Miami-Dade commissioners approved pursuing a new black history museum on Tuesday, but not before floating the idea of combining it with a proposed Cuban exile museum.
The idea was backed by the two most powerful people on the dais: Rebeca Sosa, the Cuban-born chairwoman of the commission, and Carlos Gimenez, the Cuban-born mayor of the county. It drew opposition from backers of each museum and wasn’t officially endorsed, but it added another wrinkle to a debate that continues to touch on the dicey topic of ethnic heritage in Miami-Dade County.
“My father and grandfather were here, working in the agriculture fields of this community, prior to anyone else coming into this community,” said Dennis Moss, the senior African-American commissioner and sponsor of the black history museum plan. “That’s a story that needs to be told.”
Commissioners unanimously backed the Moss resolution, which merely instructs Gimenez’s staff to prepare a plan for how to bring a black history museum into reality.
Digital Access For Only $0.99
For the most comprehensive local coverage, subscribe today.
Moss suggested using property-tax dollars to build it as long as voters approved, the same funding source behind Miami’s new waterfront art and science museums. The Moss resolution named two preferred waterfront sites controlled by Miami: Museum Park, home to the new Pérez Art Museum Miami and the under-construction Frost Science Museum, and Watson Island, home to the Miami Children’s Museum.
This summer, commissioners gave similar instructions to Gimenez for a Cuban exile museum, but with a definitive site that the county controls: Parcel B, waterfront land behind the AmericanAirlines Arena, which had been promised as a park site but never converted into one. Organizers of the Cuban museum vowed not to seek public dollars.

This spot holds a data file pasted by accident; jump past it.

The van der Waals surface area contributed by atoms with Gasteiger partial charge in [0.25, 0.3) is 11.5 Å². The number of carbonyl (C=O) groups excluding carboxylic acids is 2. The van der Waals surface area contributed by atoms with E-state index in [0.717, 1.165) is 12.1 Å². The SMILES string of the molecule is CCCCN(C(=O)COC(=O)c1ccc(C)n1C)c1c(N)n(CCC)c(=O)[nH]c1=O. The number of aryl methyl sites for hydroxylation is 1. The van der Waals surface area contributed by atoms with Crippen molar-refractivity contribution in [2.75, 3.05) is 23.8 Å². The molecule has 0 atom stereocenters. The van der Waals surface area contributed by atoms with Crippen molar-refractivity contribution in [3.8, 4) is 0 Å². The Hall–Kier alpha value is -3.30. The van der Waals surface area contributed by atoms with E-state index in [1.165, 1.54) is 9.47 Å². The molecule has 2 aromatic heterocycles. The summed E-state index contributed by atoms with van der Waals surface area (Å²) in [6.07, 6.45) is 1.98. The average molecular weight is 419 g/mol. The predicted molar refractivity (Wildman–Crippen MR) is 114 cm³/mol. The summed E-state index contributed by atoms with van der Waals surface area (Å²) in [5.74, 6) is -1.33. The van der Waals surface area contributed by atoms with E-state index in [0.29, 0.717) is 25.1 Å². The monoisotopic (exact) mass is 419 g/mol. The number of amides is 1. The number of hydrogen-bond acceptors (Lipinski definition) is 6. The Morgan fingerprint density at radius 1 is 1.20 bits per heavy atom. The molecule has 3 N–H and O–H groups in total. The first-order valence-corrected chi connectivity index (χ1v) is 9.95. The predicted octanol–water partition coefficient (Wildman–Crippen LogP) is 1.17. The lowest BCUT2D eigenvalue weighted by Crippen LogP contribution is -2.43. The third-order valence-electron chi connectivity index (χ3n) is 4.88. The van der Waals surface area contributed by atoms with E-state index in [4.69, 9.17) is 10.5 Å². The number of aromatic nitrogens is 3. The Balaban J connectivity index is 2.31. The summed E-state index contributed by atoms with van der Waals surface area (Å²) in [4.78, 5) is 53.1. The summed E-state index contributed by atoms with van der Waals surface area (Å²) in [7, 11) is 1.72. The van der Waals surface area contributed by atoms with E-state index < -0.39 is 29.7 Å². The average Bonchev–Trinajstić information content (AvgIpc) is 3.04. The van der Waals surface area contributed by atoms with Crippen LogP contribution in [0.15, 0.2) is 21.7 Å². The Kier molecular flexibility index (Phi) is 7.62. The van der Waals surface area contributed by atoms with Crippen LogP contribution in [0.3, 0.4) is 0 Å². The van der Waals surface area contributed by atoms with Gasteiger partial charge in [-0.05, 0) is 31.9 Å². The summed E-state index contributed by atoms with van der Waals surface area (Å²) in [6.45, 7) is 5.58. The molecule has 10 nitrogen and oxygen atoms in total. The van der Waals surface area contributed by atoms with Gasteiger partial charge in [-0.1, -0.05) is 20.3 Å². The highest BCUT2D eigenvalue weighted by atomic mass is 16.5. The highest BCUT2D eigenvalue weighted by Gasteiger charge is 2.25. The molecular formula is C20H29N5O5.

Sosa first broached the idea of adding the black history museum to the Cuban museum site. “I would love to see them all together,” she said. “I would love to see a platform where the children can go from one to the other.” Gimenez agreed: “Being a Cuban exile, I’ll tell you it’s all part of the history of Miami…. My personal thoughts are we should put all our efforts into one museum that tells all our stories, instead of dividing it and telling different stories in different places.”
Miami-Dade already subsidizes History Miami, a downtown museum dedicated to historical exhibits. Backers of the Cuban exile and black history museums described both entities as important tributes to key ethnic communities in Miami.
In a statement sent via text, Nicolás Gutiérrez Jr., a leader in the Cuban museum effort, said the group would “of course be willing to listen” to a proposal of combining the facilities. But he added that “my initial personal impression is that it would do a disservice to both of our proposed museums, and in fact comes across as grossly condescending as in ‘let’s just lump these two minorities together in the same place.’”
Also on Tuesday, commissioners:
▪ Banned high-wattage lighting systems for new residential pools in Miami-Dade. The rule change followed the April 13 death of a 7-year-old boy while swimming in his family’s pool in North Miami. Calder Sloan, now known as “Mr. Awesome” from a family nickname, was electrocuted in the water, and the new rules require the same kind of low-wattage lighting for home pools that are already required in commercial pools.
▪ Renamed the Opa-locka Executive Airport the Miami Opa-locka Executive Airport. The change comes after last month’s vote to rebrand the county’s Kendall-Tamiami Airport as the Miami Executive Airport.
▪ Approved construction of a new mental-health facility at 2200 NW 7th Ave. as alternative to the county jail’s psychiatric unit.